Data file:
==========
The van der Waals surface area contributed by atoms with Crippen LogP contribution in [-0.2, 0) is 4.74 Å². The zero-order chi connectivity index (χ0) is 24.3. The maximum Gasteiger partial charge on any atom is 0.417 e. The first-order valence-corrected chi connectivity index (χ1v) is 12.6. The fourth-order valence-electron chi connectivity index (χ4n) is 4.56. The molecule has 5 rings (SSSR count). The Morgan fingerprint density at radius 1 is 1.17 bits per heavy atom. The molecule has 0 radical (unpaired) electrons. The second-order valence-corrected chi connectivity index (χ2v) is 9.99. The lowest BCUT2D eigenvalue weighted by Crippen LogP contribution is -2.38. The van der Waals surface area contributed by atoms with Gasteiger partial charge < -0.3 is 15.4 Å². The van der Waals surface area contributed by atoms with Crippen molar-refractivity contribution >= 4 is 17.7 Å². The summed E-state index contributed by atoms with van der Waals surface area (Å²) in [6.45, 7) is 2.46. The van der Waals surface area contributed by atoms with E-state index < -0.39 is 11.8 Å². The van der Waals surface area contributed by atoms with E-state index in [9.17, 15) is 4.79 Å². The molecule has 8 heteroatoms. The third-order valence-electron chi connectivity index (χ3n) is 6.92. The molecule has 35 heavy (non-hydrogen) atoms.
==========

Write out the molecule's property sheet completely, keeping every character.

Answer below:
The van der Waals surface area contributed by atoms with Crippen LogP contribution in [-0.2, 0) is 4.74 Å². The zero-order chi connectivity index (χ0) is 24.3. The maximum Gasteiger partial charge on any atom is 0.417 e. The first-order valence-corrected chi connectivity index (χ1v) is 12.6. The fourth-order valence-electron chi connectivity index (χ4n) is 4.56. The molecule has 5 rings (SSSR count). The Morgan fingerprint density at radius 1 is 1.17 bits per heavy atom. The molecule has 0 radical (unpaired) electrons. The second-order valence-corrected chi connectivity index (χ2v) is 9.99. The lowest BCUT2D eigenvalue weighted by Crippen LogP contribution is -2.38. The van der Waals surface area contributed by atoms with Gasteiger partial charge < -0.3 is 15.4 Å². The van der Waals surface area contributed by atoms with Crippen molar-refractivity contribution >= 4 is 17.7 Å². The summed E-state index contributed by atoms with van der Waals surface area (Å²) in [6.45, 7) is 2.46. The van der Waals surface area contributed by atoms with E-state index < -0.39 is 11.8 Å². The van der Waals surface area contributed by atoms with E-state index in [9.17, 15) is 4.79 Å². The molecule has 8 heteroatoms. The third-order valence-electron chi connectivity index (χ3n) is 6.92. The molecule has 35 heavy (non-hydrogen) atoms.